According to the Census Bureau and CDC’s Household Pulse Survey, in the week after the video of Floyd’s death became public, Black Americans who screened positive on the survey for anxiety and/or depression spiked from 36 percent to 41 percent. While the increase is a response to the current climate, Dr. Head-Dunham says the mental health crisis for Black Americans isn’t new. In fact, Black boys, ages 5-12, are roughly twice as likely to die by suicide than their White peers, and the number of Black adolescents who self-reported suicide attempts rose by 73% between 1991 and 2017. 

One way to narrow health disparities in psychiatric and physical healthcare is through what Ryan B. Huerto, M.D., M.P.H., M.A., calls patient-provider racial and ethnic concordance. In fact, a study by Marcella Alsan, Owen Garrick, and Grant Graziani found that Black men randomly assigned to a Black doctor were more likely to sign up for more preventative services and share other health challenges than with a non-Black doctor. Also, the Black doctors were more apt to write additional notes about the men than non-Black doctors. The researchers state that their findings suggest Black doctors could reduce cardiovascular mortality by 16 deaths per 100,000. That’s a 19% reduction in the cardiovascular mortality gap between Black and White men.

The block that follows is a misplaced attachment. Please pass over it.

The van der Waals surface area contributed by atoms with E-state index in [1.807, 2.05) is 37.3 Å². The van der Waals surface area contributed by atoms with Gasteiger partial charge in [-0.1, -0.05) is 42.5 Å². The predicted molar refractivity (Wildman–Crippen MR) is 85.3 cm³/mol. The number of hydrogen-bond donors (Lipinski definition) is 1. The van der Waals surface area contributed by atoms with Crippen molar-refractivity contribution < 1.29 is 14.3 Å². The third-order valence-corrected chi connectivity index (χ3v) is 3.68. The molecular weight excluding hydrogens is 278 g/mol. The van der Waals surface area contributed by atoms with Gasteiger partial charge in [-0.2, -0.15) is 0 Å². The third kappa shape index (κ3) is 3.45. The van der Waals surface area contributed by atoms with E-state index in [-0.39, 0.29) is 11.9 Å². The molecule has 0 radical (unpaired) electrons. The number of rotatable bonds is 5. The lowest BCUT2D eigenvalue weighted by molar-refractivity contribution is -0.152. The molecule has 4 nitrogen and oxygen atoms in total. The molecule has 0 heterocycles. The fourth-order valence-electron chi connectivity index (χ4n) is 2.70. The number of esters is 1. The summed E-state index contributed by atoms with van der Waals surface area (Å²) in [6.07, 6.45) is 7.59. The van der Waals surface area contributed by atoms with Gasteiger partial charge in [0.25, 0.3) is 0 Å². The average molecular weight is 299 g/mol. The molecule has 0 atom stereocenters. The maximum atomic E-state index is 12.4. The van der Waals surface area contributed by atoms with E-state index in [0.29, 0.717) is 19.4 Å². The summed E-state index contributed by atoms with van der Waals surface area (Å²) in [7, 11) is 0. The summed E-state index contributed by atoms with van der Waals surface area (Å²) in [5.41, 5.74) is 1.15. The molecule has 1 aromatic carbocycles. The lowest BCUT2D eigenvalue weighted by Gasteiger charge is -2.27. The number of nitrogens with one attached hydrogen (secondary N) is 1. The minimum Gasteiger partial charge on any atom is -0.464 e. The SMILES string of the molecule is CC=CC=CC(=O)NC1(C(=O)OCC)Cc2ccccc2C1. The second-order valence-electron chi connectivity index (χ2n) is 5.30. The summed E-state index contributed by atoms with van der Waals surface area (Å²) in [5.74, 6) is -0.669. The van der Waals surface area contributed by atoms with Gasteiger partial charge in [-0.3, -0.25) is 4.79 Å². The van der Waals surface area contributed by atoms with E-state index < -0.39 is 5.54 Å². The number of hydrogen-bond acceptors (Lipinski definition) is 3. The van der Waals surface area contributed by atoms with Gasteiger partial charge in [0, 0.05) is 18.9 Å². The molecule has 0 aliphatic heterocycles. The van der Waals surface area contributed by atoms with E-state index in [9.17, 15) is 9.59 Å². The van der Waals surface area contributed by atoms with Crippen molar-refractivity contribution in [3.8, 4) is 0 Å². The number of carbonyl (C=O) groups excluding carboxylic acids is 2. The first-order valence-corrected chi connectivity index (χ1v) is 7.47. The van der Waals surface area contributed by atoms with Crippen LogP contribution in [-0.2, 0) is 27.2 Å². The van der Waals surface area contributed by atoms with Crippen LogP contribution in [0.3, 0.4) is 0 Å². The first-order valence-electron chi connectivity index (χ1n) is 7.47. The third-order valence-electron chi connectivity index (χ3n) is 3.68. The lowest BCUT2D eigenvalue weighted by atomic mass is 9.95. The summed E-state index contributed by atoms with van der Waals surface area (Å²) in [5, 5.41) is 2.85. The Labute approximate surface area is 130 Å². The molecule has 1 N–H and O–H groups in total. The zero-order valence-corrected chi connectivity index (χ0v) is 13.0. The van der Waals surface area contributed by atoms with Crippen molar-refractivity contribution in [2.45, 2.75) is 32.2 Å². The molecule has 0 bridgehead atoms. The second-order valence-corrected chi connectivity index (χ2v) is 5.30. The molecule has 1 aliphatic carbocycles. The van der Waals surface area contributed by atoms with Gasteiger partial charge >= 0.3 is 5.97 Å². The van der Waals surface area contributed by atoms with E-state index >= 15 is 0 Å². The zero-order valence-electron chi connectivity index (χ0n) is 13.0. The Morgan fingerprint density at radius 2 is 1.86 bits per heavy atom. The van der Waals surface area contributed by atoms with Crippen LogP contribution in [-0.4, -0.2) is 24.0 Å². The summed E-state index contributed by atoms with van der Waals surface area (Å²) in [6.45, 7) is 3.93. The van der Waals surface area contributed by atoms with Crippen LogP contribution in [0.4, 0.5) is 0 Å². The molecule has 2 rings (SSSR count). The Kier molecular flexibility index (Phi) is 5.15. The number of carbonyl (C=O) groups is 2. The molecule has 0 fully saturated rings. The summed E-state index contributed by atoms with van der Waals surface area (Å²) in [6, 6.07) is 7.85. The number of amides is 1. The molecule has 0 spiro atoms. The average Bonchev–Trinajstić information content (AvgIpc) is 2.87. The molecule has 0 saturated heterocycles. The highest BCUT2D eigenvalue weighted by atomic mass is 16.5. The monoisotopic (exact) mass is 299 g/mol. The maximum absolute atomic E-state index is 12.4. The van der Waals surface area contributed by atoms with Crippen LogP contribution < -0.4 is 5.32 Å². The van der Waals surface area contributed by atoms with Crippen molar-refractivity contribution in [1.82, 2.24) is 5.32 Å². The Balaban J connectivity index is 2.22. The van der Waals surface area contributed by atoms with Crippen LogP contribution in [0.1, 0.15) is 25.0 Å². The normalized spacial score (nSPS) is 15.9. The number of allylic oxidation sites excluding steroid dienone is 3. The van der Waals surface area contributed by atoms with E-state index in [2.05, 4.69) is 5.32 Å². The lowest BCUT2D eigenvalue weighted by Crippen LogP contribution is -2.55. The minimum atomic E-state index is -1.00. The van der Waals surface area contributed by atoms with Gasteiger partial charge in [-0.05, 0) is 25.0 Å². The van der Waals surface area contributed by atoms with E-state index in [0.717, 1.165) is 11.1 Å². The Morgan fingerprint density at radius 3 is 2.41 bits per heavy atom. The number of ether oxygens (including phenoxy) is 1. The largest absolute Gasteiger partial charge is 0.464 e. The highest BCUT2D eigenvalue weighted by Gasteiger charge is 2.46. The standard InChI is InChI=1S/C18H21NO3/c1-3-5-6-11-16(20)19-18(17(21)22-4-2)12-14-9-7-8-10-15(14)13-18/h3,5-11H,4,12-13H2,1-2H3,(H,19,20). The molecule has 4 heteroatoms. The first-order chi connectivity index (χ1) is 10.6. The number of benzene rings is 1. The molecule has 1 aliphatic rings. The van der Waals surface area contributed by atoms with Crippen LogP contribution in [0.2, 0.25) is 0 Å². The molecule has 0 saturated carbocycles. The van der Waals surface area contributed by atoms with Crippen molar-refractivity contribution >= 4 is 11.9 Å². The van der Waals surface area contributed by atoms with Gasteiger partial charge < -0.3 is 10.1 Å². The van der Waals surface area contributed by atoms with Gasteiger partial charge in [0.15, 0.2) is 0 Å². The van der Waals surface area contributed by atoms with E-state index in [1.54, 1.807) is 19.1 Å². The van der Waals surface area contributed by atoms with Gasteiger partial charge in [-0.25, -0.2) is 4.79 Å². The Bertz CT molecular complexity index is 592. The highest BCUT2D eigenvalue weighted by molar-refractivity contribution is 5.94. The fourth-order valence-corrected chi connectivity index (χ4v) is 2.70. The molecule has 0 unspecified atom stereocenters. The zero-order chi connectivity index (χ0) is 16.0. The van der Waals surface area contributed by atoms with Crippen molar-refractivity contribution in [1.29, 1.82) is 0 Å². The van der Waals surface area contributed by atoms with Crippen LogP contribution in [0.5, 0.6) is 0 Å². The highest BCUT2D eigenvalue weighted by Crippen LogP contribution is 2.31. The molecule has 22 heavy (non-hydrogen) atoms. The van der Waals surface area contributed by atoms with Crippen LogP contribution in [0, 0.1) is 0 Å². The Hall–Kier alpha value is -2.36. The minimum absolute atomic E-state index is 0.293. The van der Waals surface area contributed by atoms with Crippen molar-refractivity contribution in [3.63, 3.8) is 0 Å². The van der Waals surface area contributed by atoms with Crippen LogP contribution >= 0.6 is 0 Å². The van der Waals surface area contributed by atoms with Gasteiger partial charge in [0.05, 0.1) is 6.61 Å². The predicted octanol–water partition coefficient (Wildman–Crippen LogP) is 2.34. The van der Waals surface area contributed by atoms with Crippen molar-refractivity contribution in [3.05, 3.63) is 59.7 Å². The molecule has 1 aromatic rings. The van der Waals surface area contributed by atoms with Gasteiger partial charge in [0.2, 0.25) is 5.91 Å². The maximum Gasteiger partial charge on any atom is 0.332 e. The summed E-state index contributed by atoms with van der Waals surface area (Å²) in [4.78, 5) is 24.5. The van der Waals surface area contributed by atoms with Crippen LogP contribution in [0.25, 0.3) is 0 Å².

Unfortunately, there is insufficient representation of minorities in all healthcare fields, causing Black healthcare providers to delay or come out of retirement or semiretirement. That includes 74-year-old psychiatrist William B. Lawson. “I’m just amazed when I turn on the television set,” Dr. Lawson told the Washington Post. “The images of police brutality are so disturbing, and the racial disparities in deaths from COVID-19 are very distressing.”

The collision of events has placed American society at the precipice of change, but Dr. Head-Dunham says it’s going to take leadership to push it over the edge—not through tokenism but actual representation—and that Black people can’t fix this on their own because “the power differential is not on our side.” “At the end of the day, Black people can’t change systems they didn’t have a voice in creating and remain on the periphery of.”

Change, says Dr. Head-Dunham, is going to take everyone. What’s frustrating, she notes, is that none of this is new. “Any Black person can tell you that.” But there’s been a tipping point where people not only understand that racism is wrong but will stand up against it. It’s the latter part that Dr. Head-Dunham hasn’t witnessed before. At least not to this degree. She hopes that this energized group is in it for the long haul, not just until the trend is over, because ongoing consistency is crucial. She tells non-Black people to do their own work. It’s personal, and a few group conversations won’t cut it. 

“You’ve got to dig deep and understand what’s going on in your head,” says Dr. Head-Dunham. “Start with, ‘Why haven’t I said anything before?’”

Photo of Black Lives Matter Plaza in Washington, D.C., by Ted Eytan